The late Nelson Mandela will certainly be remembered as one of the best negotiators in history. He was “the greatest negotiator of the twentieth century,” wrote Harvard Law School professor and Program on Negotiation Chairman Robert H. Mnookin in his seminal book, Bargaining with the Devil, When to Negotiate, When to Fight.
In his chapter on Mandela, Mnookin cites Mandela’s patience, tenacity, pragmatism, and strategic thinking: “He rejected the simple-minded notion that one must either negotiate with the Devil or forcibly resist. He did both. He was willing to make concessions, but not about what was most important to him. With respect to his key political principles, he was unmovable.”
Mnookin noted Mandela’s ability to persuade his adversaries: “He ultimately achieved through negotiation an outcome that could never have been accomplished solely through violence or resistance.”
In examining decisions made in conflicts with evil regimes, where lives and liberty were at stake, Mnookin also compares Mandela’s decision to initiate negotiations with the South African apartheid government that had imprisoned him for life with the imprisoned Soviet dissident Natan Sharansky’s decision not to negotiate with the KGB for his freedom. The decisions may have been polar opposite, but the outcomes were equally admirable. This is why he goes down as one of the best negotiators in history.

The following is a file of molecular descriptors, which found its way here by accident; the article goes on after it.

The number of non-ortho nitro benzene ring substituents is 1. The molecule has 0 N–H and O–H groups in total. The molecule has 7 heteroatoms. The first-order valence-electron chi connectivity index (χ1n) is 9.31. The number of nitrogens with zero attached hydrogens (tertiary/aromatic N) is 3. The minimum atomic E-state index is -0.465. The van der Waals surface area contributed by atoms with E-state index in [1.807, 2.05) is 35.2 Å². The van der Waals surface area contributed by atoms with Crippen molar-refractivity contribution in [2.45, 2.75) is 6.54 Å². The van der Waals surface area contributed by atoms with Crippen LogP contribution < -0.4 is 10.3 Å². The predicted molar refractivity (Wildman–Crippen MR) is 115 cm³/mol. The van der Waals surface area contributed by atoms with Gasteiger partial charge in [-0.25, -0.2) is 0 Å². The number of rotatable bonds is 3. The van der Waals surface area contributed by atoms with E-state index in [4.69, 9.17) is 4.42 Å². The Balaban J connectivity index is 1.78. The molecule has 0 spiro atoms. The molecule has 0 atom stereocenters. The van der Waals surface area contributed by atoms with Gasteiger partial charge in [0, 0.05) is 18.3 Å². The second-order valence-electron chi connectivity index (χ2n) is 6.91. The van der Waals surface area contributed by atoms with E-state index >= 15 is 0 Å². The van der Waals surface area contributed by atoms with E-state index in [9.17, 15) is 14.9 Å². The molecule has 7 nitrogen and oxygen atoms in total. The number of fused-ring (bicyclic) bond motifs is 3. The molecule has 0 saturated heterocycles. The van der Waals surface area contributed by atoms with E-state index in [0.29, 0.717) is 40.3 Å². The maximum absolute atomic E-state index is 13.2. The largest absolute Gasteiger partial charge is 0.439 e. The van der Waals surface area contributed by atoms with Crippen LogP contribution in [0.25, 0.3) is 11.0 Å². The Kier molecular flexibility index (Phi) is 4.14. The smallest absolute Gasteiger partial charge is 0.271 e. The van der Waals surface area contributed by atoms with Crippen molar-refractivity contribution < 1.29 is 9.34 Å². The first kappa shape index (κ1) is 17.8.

Related International Negotiation Articles:
Former British Prime Minister Tony Blair offers negotiation skills tips for resolving conflict on the international stage. In this article drawn from negotiation research, we examine Tony Blair’s ten conflict management principles and how they relate to the dynamics of negotiation and negotiation scenarios that are common at the bargaining table.
Program on Negotiation faculty members discuss the standoff between US President Barack Obama and congressional Republicans over the government shutdown. The negotiation scenarios facing President Obama and congressional Republicans are discussed with reference to potential negotiation strategies and bargaining tactics that each side could employ to achieve its objectives.
Sometimes negotiators are faced with the unenviable task of bargaining with a counterpart they don’t like, mistrust, or even worse, think is evil. In this article, Robert Mnookin’s book, Bargaining with the Devil, is discussed with reference to conflict management and negotiation strategies that can be employed to deal with difficult people.
Who do you think is one of the best negotiators in history? Leave us a comment.
Originally published in 2013.